by Gwen Moritz
Posted 11/21/2011 12:00 am
Updated 2 years ago
It's come to this: Little Rock attorney Pat James has notified the federal court that he is willing to urinate outdoors, just not in the most prestigious residential neighborhood in town.
Being barred from the bathroom at drugstore scion Jason LaFrance's $2.5 million house on Edgehill Road after spending hours taking his deposition in a "dirty" garage was the last in a long list of complaints James made to U.S. District Judge Bill Wilson earlier this month.
LaFrance's attorneys, Ryan Solomon and David Martin of the Rose Law Firm, have defended their honor vigorously against James' narrative, which they insist is mostly untrue.
"David Martin and Ryan Solomon are fine lawyers and fine people with high ethical standards, and I think the evidence will show that Pat James has mischaracterized what has happened," Steve Joiner, managing partner of the Rose Law Firm, said last week.
There is no question, however, that they - and particularly Solomon - tried the patience of the colorful mule-raising judge.
"You're being hot-headed, and I am - I've had a belly full, I have had a belly full," the judge told Solomon during a telephone conference.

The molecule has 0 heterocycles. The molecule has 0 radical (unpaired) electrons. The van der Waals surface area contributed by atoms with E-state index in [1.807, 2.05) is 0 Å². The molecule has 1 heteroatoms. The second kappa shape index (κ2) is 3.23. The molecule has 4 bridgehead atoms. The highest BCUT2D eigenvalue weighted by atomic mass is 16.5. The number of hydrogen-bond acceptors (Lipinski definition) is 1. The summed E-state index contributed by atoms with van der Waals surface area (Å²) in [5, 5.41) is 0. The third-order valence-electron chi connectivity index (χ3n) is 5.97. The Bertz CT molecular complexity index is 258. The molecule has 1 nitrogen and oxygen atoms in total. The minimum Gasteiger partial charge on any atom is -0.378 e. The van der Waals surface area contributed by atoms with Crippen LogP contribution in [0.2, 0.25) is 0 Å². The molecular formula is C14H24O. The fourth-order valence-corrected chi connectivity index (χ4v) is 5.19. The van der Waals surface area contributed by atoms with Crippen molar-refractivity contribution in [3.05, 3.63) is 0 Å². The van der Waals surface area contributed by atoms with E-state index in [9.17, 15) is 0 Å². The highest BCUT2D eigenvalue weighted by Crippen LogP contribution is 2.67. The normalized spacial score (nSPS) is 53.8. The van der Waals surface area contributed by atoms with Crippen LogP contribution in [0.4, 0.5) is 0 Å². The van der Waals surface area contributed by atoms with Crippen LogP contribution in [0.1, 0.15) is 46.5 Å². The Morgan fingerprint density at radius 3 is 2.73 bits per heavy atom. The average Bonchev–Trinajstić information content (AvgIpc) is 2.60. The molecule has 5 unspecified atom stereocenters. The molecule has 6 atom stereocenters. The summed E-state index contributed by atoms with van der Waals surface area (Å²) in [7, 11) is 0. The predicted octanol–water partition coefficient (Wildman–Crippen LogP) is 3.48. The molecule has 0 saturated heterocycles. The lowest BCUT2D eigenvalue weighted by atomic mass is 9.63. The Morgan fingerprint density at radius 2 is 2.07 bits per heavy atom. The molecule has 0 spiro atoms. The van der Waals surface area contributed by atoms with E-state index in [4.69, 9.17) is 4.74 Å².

Next week, Solomon, Martin, LaFrance and even the U.S. Attorney's Office will have the chance to talk Wilson out of finding them in contempt of court, slapping them with sanctions and/or reporting them to the state Supreme Court for disciplinary action.
The Nov. 28 "show cause" hearing is a sideshow in a long-running case that resembles nothing so much as a three-ring circus: Garret Sorensen, his wife, Katherine Sorensen, and her sister, Shannon Walters, are accused of embezzling some $525,000 from the USA Drug pharmacy chain in a case that has been pursued simultaneously in federal criminal court and in civil court, both state and federal.
The case started as a straightforward question of right and wrong: Did the defendants illegally route commissions from Garret Sorensen's employer to an advertising placement business they set up without his employers' knowledge? But it has metastasized to include allegations ranging from simple theatrics to unprofessional conduct to deliberate misuse of the courts.
"This is a legal perfect storm," commented a Little Rock lawyer who knows the attorneys involved in the case.
In Dispute and Indisputable
The events that culminated with James driving in the dark to use the men's room at the Waffle House on Old Cantrell Road are very much in dispute. The legal question that brought the parties to that point is this: Is a defendant who has no right to depose witnesses in his criminal case entitled to depose the same witnesses in a related civil case?
Shortly after the Sorensens and Walters were charged in June 2009 with federal crimes for their dealings with USA Drug, the pharmacy chain's owner, Stephen L. LaFrance Holdings Inc., compounded the defendants' legal problems by filing a civil complaint in Pulaski County Circuit Court.